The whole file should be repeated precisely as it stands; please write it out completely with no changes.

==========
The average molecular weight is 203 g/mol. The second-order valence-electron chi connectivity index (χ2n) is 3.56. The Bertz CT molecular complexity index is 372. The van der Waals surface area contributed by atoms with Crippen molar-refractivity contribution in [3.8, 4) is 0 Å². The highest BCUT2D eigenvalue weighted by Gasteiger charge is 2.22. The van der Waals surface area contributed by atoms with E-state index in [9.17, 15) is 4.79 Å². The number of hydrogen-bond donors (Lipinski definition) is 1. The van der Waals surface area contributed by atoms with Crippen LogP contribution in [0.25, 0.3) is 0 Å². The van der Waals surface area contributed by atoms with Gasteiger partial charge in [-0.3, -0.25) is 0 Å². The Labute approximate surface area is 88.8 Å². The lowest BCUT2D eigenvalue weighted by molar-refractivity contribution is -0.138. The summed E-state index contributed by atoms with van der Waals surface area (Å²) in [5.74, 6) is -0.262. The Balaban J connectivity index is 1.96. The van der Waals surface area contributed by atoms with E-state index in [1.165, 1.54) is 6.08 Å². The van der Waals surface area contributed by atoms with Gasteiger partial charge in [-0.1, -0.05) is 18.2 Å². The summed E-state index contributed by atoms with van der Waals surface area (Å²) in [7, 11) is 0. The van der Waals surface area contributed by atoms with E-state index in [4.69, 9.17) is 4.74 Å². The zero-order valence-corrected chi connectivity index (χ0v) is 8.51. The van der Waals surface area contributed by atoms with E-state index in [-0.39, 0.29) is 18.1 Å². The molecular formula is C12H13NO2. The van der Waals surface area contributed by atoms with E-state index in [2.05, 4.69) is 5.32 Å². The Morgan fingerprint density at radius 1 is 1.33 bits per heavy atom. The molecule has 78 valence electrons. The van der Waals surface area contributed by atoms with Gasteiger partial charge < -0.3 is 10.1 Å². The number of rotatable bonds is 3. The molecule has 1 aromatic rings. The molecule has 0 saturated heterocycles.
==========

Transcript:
The average molecular weight is 203 g/mol. The second-order valence-electron chi connectivity index (χ2n) is 3.56. The Bertz CT molecular complexity index is 372. The van der Waals surface area contributed by atoms with Crippen molar-refractivity contribution in [3.8, 4) is 0 Å². The highest BCUT2D eigenvalue weighted by Gasteiger charge is 2.22. The van der Waals surface area contributed by atoms with E-state index in [9.17, 15) is 4.79 Å². The number of hydrogen-bond donors (Lipinski definition) is 1. The van der Waals surface area contributed by atoms with Crippen LogP contribution in [0.25, 0.3) is 0 Å². The van der Waals surface area contributed by atoms with Gasteiger partial charge in [-0.3, -0.25) is 0 Å². The Labute approximate surface area is 88.8 Å². The lowest BCUT2D eigenvalue weighted by molar-refractivity contribution is -0.138. The summed E-state index contributed by atoms with van der Waals surface area (Å²) in [5.74, 6) is -0.262. The Balaban J connectivity index is 1.96. The van der Waals surface area contributed by atoms with E-state index in [1.165, 1.54) is 6.08 Å². The van der Waals surface area contributed by atoms with Gasteiger partial charge in [-0.1, -0.05) is 18.2 Å². The summed E-state index contributed by atoms with van der Waals surface area (Å²) in [7, 11) is 0. The van der Waals surface area contributed by atoms with E-state index in [4.69, 9.17) is 4.74 Å². The zero-order valence-corrected chi connectivity index (χ0v) is 8.51. The van der Waals surface area contributed by atoms with E-state index in [-0.39, 0.29) is 18.1 Å². The molecular formula is C12H13NO2. The van der Waals surface area contributed by atoms with E-state index in [2.05, 4.69) is 5.32 Å². The Morgan fingerprint density at radius 1 is 1.33 bits per heavy atom. The molecule has 78 valence electrons. The van der Waals surface area contributed by atoms with Gasteiger partial charge < -0.3 is 10.1 Å². The number of rotatable bonds is 3. The molecule has 1 aromatic rings. The molecule has 0 saturated heterocycles.